Route 340[edit]

State Route 340
Location: Cobb County
Existed: 1961–1983

SR 340 was a state route extending from SR 3, present-day Atlanta Road in the Fair Oaks community to US 78 in Austell. The road is best known as Austell Road. At the time, SR 5 followed Powder Springs Road from Marietta to join U.S. 278 in Powder Springs. On June 14, 1983, the state switched SR 5 onto Austell Road and a portion of Atlanta Rd/SR 3 subsequently eliminating the SR 340 designation. Powder Springs Road was partially decommissioned with the portion north of SR 360 reassigned as an extension of SR 360. In 1989, a portion of Austell Road (former SR 340) was returned to county maintenance between South Cobb Drive/SR 280 and Atlanta Road after SR 5 was again relocated onto SR 280 after replacement of the substandard interchange and tunnel was completed at the intersection of the two routes. By that time, SR 3 no longer followed Atlanta Rd negating the need for that portion of Austell Road to remain on the state highway system.

Route 342[edit]

State Route 342
Location: Dawson County
Length: 5.240 mi[1] (8.433 km)
Existed: 1961–1982

State Route 342 (SR 342) was added to the state highway system in 1961 extending from SR 183 to SR 52 crossing Georgia State Route 136. On January 18, 1982, SR 342 was turned to county maintenance. SR 342 followed what is today Dawson CR 225 under the names Keith Evans Road south of SR 136, which crosses the route and is known as Bailey-Waters Rd north of SR 136. It is today one of the few former routes lost in the early 80's to still retain a vestige of guide signs left over from when the roadway was still a state highway.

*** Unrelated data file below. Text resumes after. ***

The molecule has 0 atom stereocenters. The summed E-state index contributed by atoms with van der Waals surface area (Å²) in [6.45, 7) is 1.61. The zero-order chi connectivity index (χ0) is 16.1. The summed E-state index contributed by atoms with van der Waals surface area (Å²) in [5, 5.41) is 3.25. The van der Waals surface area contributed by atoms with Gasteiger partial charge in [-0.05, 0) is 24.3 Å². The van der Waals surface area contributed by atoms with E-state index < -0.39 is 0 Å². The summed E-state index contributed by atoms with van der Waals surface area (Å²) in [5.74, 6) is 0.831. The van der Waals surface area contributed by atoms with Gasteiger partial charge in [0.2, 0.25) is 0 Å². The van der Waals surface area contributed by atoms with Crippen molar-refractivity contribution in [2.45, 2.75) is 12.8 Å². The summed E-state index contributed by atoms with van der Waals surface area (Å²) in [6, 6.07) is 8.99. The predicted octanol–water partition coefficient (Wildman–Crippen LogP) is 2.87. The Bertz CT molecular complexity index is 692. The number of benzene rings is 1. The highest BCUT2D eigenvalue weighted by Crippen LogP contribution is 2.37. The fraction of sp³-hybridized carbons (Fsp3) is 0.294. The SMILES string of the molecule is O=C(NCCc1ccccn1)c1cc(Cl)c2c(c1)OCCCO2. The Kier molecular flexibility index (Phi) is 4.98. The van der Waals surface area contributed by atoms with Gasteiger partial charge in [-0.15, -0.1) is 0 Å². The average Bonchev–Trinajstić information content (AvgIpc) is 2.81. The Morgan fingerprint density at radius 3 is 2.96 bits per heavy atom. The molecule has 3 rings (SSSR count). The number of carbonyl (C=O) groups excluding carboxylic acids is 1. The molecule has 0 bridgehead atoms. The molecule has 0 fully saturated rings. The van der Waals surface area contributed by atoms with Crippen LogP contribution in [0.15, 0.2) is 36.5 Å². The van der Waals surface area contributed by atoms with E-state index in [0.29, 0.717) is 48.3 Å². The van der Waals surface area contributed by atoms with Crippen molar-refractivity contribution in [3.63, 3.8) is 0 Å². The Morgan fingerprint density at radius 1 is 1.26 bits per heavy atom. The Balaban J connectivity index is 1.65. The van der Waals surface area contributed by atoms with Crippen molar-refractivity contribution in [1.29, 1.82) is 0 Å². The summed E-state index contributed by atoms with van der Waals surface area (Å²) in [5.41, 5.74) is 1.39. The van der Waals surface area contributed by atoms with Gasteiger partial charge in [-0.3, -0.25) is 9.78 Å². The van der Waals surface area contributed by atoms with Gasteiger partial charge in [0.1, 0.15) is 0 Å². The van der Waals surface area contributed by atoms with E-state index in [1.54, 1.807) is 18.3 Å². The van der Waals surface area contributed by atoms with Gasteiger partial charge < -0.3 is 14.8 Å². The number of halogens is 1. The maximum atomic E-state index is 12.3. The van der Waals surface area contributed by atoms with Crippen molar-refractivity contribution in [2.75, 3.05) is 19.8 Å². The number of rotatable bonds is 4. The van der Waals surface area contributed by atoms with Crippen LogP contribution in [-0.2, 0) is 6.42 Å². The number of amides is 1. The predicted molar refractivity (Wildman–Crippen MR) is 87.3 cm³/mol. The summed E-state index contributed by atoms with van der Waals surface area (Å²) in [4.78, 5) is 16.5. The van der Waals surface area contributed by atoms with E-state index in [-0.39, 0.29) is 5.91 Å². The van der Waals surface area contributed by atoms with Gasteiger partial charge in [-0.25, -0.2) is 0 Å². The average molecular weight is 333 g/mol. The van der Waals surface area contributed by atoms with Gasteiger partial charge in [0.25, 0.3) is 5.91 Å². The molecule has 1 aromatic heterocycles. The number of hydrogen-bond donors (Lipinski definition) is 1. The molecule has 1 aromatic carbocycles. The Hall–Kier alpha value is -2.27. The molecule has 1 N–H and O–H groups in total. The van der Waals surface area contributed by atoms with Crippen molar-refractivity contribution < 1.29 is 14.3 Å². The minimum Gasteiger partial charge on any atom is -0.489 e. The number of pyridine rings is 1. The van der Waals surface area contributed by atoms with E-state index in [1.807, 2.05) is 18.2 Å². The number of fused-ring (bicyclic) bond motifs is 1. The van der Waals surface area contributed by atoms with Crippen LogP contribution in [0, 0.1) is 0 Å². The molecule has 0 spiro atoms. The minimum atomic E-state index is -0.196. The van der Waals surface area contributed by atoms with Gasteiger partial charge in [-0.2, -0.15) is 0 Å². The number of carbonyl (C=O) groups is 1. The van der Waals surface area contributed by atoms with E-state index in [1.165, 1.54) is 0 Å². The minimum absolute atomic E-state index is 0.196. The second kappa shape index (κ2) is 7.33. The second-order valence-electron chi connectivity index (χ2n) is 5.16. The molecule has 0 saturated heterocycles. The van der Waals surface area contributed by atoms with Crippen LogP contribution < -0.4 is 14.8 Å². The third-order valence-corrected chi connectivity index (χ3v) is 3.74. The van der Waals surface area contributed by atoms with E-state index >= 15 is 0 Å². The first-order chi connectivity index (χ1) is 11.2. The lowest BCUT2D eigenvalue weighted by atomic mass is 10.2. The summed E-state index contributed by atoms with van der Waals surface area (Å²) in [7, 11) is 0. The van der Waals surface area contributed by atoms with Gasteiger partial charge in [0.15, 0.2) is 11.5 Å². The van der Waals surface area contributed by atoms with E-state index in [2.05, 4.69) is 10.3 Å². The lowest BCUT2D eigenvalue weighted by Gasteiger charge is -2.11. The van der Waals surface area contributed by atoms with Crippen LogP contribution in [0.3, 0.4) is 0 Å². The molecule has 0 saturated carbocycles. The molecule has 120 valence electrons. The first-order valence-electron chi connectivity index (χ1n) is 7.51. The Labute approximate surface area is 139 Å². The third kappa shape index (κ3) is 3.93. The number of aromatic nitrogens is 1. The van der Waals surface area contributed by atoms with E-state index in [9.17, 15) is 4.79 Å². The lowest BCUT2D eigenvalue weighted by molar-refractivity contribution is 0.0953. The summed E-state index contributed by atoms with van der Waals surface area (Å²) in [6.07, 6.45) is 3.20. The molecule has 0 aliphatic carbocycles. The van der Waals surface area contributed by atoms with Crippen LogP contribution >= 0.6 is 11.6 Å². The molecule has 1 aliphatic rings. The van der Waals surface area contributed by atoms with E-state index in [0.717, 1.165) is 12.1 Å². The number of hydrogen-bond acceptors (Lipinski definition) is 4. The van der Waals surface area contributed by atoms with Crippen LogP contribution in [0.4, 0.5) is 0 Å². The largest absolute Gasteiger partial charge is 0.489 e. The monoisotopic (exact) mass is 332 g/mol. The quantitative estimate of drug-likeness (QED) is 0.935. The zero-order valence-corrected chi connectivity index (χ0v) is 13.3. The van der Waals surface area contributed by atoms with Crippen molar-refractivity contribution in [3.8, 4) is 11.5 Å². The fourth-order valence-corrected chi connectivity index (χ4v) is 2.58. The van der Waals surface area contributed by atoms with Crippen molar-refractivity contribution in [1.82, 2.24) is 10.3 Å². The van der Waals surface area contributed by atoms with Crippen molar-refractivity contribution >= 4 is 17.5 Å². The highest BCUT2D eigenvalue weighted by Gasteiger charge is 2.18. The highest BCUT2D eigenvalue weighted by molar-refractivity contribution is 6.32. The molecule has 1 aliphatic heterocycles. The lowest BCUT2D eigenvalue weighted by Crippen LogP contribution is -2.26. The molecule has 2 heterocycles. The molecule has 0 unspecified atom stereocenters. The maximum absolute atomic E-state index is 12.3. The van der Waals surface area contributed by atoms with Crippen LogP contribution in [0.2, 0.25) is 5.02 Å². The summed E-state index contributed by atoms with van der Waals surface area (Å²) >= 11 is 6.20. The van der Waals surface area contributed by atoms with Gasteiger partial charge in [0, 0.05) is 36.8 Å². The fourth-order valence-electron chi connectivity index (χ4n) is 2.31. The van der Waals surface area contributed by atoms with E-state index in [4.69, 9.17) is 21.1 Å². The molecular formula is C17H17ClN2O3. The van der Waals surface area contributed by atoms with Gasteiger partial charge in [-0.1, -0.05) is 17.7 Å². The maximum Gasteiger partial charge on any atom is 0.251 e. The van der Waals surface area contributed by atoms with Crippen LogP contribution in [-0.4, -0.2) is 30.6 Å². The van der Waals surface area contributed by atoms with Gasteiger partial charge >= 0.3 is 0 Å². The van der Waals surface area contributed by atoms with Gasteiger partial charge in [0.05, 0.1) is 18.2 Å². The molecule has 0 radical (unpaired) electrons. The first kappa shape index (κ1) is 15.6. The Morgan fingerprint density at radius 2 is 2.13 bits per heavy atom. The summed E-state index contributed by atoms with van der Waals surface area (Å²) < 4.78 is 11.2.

Route 343[edit]

State Route 343
Location: Rabun County
Existed: 1962–1965

State Route 343 (SR 343) was a short-lived state route paired with US 23 and US 441 north of Tallulah Falls existing from 1962 to 1965. At the time, the relocation of U.S. 441 between Tallulah Falls and Clayton had not yet been completed, so SR 15 remained on the old alignment between Tallulah Falls and Wylie with the new alignment designated SR 343. This included not only the existing Historic Old 441 route, but also Terrora Circle. When the new highway was completed, the SR 343 designation was retired and the old US 441 alignment was transferred to the county. However, not all of SR 343 became part of U.S. 441. A small portion between U.S. 441 and Historic Old 441 today is known as Wylie Connector, maintained by Rabun County.

Route 344[edit]

State Route 344
Location: Bartow County, Floyd County
Existed: 1962–1977

State Route 344 (SR 344) was a state route that was paired with US 411 when U.S. 411 was relocated between Cartersville and Rome in 1962. It ran from U.S. 41 to U.S. 27. At the time, SR 20 remained on the old U.S. 411 alignment through Kingston. On June 16, 1977, SR 20 was relocated to the present-day U.S. 411 route with SR 293 relocated and extended along Old U.S. 411. When SR 20 was relocated, the SR 344 designation was retired.

Route 346[edit]

State Route 346
Location: Jackson County
Length: 5.36 mi[11] (8.63 km)
Existed: 1962–2003

State Route 346 (SR 346) was a short east-west route located entirely in Jackson County in the northeastern part of the state. From its western terminus at US 129/SR 11 in Talmo, the route traveled east through rural portions of Jackson County until it reached its eastern terminus at SR 82 in Pendergrass. It was turned back to local maintenance in late 2003.

Route 349[edit]

State Route 349
Location: Walker County
Existed: 1963–1986